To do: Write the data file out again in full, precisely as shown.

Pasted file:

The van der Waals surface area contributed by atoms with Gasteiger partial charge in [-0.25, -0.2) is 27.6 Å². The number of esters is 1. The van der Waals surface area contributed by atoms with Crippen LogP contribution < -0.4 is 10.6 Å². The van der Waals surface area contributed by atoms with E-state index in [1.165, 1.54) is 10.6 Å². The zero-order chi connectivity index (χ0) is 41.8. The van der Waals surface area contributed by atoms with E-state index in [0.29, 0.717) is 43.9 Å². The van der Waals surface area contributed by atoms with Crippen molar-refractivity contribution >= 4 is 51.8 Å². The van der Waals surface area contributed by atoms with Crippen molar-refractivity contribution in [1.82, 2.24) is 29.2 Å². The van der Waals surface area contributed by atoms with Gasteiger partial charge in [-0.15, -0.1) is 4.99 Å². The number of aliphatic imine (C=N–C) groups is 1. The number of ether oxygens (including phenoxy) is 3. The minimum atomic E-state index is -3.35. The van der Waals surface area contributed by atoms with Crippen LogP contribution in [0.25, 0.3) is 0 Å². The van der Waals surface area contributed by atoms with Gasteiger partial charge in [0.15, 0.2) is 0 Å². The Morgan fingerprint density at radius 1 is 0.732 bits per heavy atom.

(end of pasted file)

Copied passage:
The van der Waals surface area contributed by atoms with Gasteiger partial charge in [-0.25, -0.2) is 27.6 Å². The number of esters is 1. The van der Waals surface area contributed by atoms with Crippen LogP contribution < -0.4 is 10.6 Å². The van der Waals surface area contributed by atoms with E-state index in [1.165, 1.54) is 10.6 Å². The zero-order chi connectivity index (χ0) is 41.8. The van der Waals surface area contributed by atoms with E-state index in [0.29, 0.717) is 43.9 Å². The van der Waals surface area contributed by atoms with Crippen molar-refractivity contribution >= 4 is 51.8 Å². The van der Waals surface area contributed by atoms with Crippen molar-refractivity contribution in [1.82, 2.24) is 29.2 Å². The van der Waals surface area contributed by atoms with Gasteiger partial charge in [-0.15, -0.1) is 4.99 Å². The number of aliphatic imine (C=N–C) groups is 1. The number of ether oxygens (including phenoxy) is 3. The minimum atomic E-state index is -3.35. The van der Waals surface area contributed by atoms with Crippen LogP contribution in [0.25, 0.3) is 0 Å². The van der Waals surface area contributed by atoms with Gasteiger partial charge in [0.15, 0.2) is 0 Å². The Morgan fingerprint density at radius 1 is 0.732 bits per heavy atom.